In May 2015 I reported the decision of District Judge Brownlie, sitting in the Northern Ireland County Court in Lee v Ashers Baking Co Ltd and others, otherwise known as the “gay cake case”. I pointed out at the time that the District Judge was given a very tough call in essentially being asked to rule whether, in terms of “competing discriminations” religious belief prevailed over sexual orientation.
In brief, Gareth Lee, a gay man associated with an organisation called Queerspace made an enquiry with Ashers Bakery about them making a cake with a logo on it. He was told that if he brought in a picture of the logo it could be scanned and placed on the cake. A few days later Mr Lee returned to the shop with an A4 sheet of paper showing a picture of Bert and Ernie from Sesame Street (the logo for Queerspace) with a message below which read “Support Gay Marriage”. About four days later one of the bakery owners, Karen McArthur phoned Mr Lee and told him that they could not fulfil the order because the bakery was “a Christian business”. The business owners confirmed that they considered gay marriage to be sinful. Mr Lee was refunded and went elsewhere for his cake.
In the County Court Judge Brownlie found that the bakery owners understood that Mr Lee was gay and associated with others who were gay. However, what Mr Lee wanted them to do would not require them to support or promote gay marriage. They cancelled the order for a reason that was inextricably linked to sexual orientation and Mr Lee did not share their particular religious and political opinion which confined marriage to heterosexuals. Accordingly there was direct discrimination. The Judge also found that, particularly in the prevailing political climate (concerning whether the Northern Ireland Assembly should vote on same-sex marriage) Mr Lee’s support for gay marriage was a political opinion. Since the bakery owners refused to provide the service requested they had treated Mr Lee less favourably on this basis and this also amounted to direct discrimination.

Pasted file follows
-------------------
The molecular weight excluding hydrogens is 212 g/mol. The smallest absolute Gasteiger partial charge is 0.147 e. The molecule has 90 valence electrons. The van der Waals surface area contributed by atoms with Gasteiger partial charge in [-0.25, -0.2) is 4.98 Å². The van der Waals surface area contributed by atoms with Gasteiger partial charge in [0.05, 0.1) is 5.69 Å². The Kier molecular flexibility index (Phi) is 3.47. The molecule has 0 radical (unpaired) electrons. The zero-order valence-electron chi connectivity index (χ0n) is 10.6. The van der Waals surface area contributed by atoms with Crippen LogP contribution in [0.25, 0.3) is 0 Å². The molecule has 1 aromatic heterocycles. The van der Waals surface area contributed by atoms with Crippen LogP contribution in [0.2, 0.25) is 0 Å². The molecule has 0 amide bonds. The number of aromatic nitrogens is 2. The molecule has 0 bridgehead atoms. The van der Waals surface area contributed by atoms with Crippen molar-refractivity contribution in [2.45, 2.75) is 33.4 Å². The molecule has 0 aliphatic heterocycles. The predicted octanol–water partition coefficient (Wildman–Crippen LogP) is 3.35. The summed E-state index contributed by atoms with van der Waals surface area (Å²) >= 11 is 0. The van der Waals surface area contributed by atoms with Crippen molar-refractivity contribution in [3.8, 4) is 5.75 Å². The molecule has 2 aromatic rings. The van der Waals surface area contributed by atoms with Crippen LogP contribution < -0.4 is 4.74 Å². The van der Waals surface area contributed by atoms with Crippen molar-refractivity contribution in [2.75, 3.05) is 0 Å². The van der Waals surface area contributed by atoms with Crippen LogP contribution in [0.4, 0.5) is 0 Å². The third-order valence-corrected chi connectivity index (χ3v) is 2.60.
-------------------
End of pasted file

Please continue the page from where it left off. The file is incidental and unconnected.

At the time I observed:
Although the judgment has led to a good deal of debate and statements by some that they will continue to act in the same way as did the Bakery in this case, this is in fact a very well reasoned judgment which reaches what has to be the correct conclusion under the law as it stands. As the judge correctly points out, if that is not what society wants then that is a question for the lawmakers rather than those who apply the law.
The bakery owners immediately announced their intention to appeal and the appeal judgment was published on 24 October.In his judgment Northern Ireland’s Lord Chief Justice, Sir Declan Morgan, noted that that Northern Ireland has a large and strong faith community and that such people made a contribution to the economy, adding that there should be no “chill factor to their participation”. He noted, as did the County Court Judge, that the relevant legislation boils down to a single question: “did the claimant, on the prescribed ground, receive less favourable treatment than others”. In this case it was the use of the word “gay” that prevented the order from being fulfilled. On this very clear basis there was direct discrimination. Having considered the decision of the Supreme Court in Bull v Hall (hoteliers denying double rooms to same sex and unmarried couples) the Lord Chief Justice pointed out that the bakery owners could change their offers in order to manifest their beliefs, for example by providing birthday and other special event cakes but without messages. Critically, what Mr Lee had requested did not require the McArthurs themselves to promote or support gay marriage: “The fact that a baker provides a cake for a particular team or portrays witches on a Halloween cake does not indicate any support for either”.